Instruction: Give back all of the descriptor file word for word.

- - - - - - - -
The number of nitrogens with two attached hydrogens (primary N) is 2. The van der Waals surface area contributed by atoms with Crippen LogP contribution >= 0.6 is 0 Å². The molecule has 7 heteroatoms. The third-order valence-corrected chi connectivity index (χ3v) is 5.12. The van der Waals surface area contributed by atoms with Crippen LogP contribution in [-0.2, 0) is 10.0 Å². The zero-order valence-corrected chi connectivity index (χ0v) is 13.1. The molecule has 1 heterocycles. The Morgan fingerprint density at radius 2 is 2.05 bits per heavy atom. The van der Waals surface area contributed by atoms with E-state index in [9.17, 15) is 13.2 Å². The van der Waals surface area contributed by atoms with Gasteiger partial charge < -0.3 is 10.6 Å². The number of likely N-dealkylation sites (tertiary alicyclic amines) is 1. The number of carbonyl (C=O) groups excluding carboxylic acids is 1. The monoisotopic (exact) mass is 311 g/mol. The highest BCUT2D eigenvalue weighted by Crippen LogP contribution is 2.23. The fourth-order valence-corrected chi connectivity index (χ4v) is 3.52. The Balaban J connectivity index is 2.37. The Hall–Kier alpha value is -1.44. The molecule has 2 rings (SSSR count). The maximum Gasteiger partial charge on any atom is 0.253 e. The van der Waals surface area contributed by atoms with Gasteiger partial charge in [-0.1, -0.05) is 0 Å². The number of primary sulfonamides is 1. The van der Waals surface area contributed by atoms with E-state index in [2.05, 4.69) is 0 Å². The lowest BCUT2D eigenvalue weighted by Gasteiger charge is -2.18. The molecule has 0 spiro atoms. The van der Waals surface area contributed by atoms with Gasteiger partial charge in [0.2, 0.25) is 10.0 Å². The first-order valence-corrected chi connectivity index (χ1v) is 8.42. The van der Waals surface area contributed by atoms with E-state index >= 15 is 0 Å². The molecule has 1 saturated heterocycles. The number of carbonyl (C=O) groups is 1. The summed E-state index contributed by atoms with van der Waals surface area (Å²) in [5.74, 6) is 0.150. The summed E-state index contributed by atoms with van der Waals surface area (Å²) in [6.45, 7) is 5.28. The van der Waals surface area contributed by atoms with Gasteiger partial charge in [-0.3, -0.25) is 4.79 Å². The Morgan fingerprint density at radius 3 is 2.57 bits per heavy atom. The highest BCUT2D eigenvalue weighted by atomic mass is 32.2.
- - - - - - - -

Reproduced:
The number of nitrogens with two attached hydrogens (primary N) is 2. The van der Waals surface area contributed by atoms with Crippen LogP contribution >= 0.6 is 0 Å². The molecule has 7 heteroatoms. The third-order valence-corrected chi connectivity index (χ3v) is 5.12. The van der Waals surface area contributed by atoms with Crippen LogP contribution in [-0.2, 0) is 10.0 Å². The zero-order valence-corrected chi connectivity index (χ0v) is 13.1. The molecule has 1 heterocycles. The Morgan fingerprint density at radius 2 is 2.05 bits per heavy atom. The van der Waals surface area contributed by atoms with E-state index in [9.17, 15) is 13.2 Å². The van der Waals surface area contributed by atoms with Gasteiger partial charge < -0.3 is 10.6 Å². The number of likely N-dealkylation sites (tertiary alicyclic amines) is 1. The number of carbonyl (C=O) groups excluding carboxylic acids is 1. The monoisotopic (exact) mass is 311 g/mol. The highest BCUT2D eigenvalue weighted by Crippen LogP contribution is 2.23. The fourth-order valence-corrected chi connectivity index (χ4v) is 3.52. The Balaban J connectivity index is 2.37. The Hall–Kier alpha value is -1.44. The molecule has 2 rings (SSSR count). The maximum Gasteiger partial charge on any atom is 0.253 e. The van der Waals surface area contributed by atoms with Gasteiger partial charge in [-0.1, -0.05) is 0 Å². The number of primary sulfonamides is 1. The van der Waals surface area contributed by atoms with E-state index in [2.05, 4.69) is 0 Å². The lowest BCUT2D eigenvalue weighted by Gasteiger charge is -2.18. The molecule has 0 spiro atoms. The van der Waals surface area contributed by atoms with Gasteiger partial charge in [0.2, 0.25) is 10.0 Å². The first-order valence-corrected chi connectivity index (χ1v) is 8.42. The van der Waals surface area contributed by atoms with E-state index >= 15 is 0 Å². The molecule has 1 saturated heterocycles. The number of carbonyl (C=O) groups is 1. The summed E-state index contributed by atoms with van der Waals surface area (Å²) in [5.74, 6) is 0.150. The summed E-state index contributed by atoms with van der Waals surface area (Å²) in [6.45, 7) is 5.28. The van der Waals surface area contributed by atoms with Gasteiger partial charge in [-0.3, -0.25) is 4.79 Å². The Morgan fingerprint density at radius 3 is 2.57 bits per heavy atom. The highest BCUT2D eigenvalue weighted by atomic mass is 32.2.